Many physicians and advanced practice clinicians work while sick regardless of the health risks they pose to patients, according to a survey published in JAMA Pediatrics.
“This descriptive survey investigates the frequency with which and reasons why attending physicians and advanced practice clinicians at a single hospital provide clinical care while sick,” Julia E. Szymczak, PhD, of the division of infectious diseases at The Children’s Hospital of Philadelphia, and colleagues wrote. “These health care workers work with possibly contagious symptoms despite recognizing that this choice puts patients at risk.”
The researchers anonymously surveyed 459 attending physicians and 470 advanced practice clinicians at the hospital during a 2-month period in 2014. Sixty-one percent of the physicians and 54.5% of the clinicians responded for an overall response rate of 57.9%.
The researchers found that almost all of the respondents (95.3%) recognized working while sick puts their patients at risk. However, a majority of the physicians and advance practice clinicians (83.1%) responded that they worked sick at least once in the last year despite this risk.
The survey found that a significant amount of respondents reported that they would work while sick with symptoms associated with infectious disease. Results indicated that 55.6% of respondents would work while experiencing acute onset of significant respiratory symptoms; 30% responded they would work while having diarrhea and 16% with fever.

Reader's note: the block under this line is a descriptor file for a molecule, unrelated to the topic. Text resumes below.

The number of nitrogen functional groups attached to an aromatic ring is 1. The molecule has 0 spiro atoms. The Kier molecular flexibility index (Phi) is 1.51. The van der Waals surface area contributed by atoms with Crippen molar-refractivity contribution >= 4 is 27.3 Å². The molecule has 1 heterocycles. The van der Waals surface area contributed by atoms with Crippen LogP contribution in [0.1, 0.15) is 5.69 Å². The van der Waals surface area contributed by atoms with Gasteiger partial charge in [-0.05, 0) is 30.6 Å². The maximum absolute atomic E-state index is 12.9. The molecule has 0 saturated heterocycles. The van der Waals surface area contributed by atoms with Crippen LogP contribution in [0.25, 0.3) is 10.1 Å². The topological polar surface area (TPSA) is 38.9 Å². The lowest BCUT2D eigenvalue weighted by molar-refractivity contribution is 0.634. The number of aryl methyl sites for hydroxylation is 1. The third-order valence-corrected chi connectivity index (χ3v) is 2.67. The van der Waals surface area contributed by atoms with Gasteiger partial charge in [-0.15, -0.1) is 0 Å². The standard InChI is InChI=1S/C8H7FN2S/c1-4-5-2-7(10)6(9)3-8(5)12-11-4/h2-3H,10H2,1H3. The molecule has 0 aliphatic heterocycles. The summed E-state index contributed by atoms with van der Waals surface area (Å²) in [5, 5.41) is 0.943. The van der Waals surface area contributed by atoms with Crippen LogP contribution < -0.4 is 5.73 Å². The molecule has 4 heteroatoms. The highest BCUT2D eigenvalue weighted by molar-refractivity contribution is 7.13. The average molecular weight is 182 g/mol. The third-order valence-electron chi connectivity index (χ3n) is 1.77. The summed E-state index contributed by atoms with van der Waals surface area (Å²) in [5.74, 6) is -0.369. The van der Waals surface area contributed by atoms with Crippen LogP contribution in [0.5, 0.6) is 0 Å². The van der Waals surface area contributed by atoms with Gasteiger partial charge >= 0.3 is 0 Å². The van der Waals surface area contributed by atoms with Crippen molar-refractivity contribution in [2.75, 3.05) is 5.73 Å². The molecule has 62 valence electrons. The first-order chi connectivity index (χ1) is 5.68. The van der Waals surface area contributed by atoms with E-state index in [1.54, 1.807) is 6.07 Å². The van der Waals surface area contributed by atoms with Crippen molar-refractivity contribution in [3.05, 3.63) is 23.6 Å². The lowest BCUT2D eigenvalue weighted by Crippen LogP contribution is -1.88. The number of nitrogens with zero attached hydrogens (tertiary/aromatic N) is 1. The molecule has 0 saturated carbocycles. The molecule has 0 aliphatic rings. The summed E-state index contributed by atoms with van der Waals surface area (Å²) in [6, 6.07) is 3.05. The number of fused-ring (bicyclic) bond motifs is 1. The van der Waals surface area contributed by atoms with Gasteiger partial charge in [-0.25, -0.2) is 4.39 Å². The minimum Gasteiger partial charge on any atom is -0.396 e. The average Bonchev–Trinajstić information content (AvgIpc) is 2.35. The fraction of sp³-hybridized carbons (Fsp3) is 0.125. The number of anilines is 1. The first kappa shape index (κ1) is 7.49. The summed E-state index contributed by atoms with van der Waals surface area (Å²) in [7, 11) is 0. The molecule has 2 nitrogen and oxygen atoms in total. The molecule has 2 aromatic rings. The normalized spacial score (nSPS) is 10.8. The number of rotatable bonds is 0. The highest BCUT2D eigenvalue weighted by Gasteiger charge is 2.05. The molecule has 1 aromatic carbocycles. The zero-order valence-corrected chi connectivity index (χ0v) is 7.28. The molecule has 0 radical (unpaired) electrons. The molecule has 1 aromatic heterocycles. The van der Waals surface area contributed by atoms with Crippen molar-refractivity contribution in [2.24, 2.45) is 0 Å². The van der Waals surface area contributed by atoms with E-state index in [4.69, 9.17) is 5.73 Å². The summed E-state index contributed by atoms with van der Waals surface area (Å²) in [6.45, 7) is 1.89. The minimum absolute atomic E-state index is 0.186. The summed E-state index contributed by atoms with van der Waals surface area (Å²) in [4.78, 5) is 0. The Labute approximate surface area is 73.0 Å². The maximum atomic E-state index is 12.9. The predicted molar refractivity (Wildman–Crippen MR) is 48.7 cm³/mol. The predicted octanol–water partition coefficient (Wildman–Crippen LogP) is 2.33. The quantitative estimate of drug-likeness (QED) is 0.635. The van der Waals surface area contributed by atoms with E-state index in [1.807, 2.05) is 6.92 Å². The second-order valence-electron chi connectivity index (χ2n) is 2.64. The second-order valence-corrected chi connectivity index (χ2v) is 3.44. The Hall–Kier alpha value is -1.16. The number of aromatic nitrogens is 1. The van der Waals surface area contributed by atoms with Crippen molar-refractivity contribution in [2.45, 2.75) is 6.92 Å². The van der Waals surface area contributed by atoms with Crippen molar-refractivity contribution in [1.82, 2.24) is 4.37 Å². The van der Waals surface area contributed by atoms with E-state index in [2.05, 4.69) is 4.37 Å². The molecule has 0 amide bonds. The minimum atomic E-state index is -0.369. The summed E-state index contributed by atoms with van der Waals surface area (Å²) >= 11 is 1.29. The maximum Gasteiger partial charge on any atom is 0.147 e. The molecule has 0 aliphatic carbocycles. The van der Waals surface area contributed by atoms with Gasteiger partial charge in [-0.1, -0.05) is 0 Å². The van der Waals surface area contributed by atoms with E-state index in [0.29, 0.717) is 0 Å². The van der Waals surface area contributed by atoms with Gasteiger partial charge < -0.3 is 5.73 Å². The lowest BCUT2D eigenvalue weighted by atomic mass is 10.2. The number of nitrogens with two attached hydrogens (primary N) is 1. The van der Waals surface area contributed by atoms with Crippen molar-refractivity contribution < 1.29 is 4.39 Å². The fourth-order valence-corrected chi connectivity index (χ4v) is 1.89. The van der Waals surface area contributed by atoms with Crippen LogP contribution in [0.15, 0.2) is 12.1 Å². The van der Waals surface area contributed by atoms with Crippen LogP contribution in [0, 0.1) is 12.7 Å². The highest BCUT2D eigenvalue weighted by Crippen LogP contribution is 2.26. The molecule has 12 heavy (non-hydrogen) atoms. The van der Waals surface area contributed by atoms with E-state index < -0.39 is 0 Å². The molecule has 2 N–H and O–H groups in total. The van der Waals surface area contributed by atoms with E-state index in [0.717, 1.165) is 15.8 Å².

The reasons cited for working while sick included fear of letting colleagues down (98.7%), staffing concerns (94.9%), fear of letting patients down (92.5%), because others work while sick (65%) and fear of being ostracized by colleagues (64%).
Study researchers concluded that health care workers feel pressure to work when sick because of systems-level and sociocultural factors. They recommended realistic and clearly defined sick leave policies that account for the reality that health care workers may work with potentially infectious diseases due to these sociocultural reasons.
“These results may inform efforts to design systems at our hospital to provide support for attending physicians and APCs and help them make the right choice to keep their patients and colleagues safe while caring for themselves,” Szymczak and colleagues wrote.– by David Costill
Disclosure: The researchers report no relevant financial disclosures.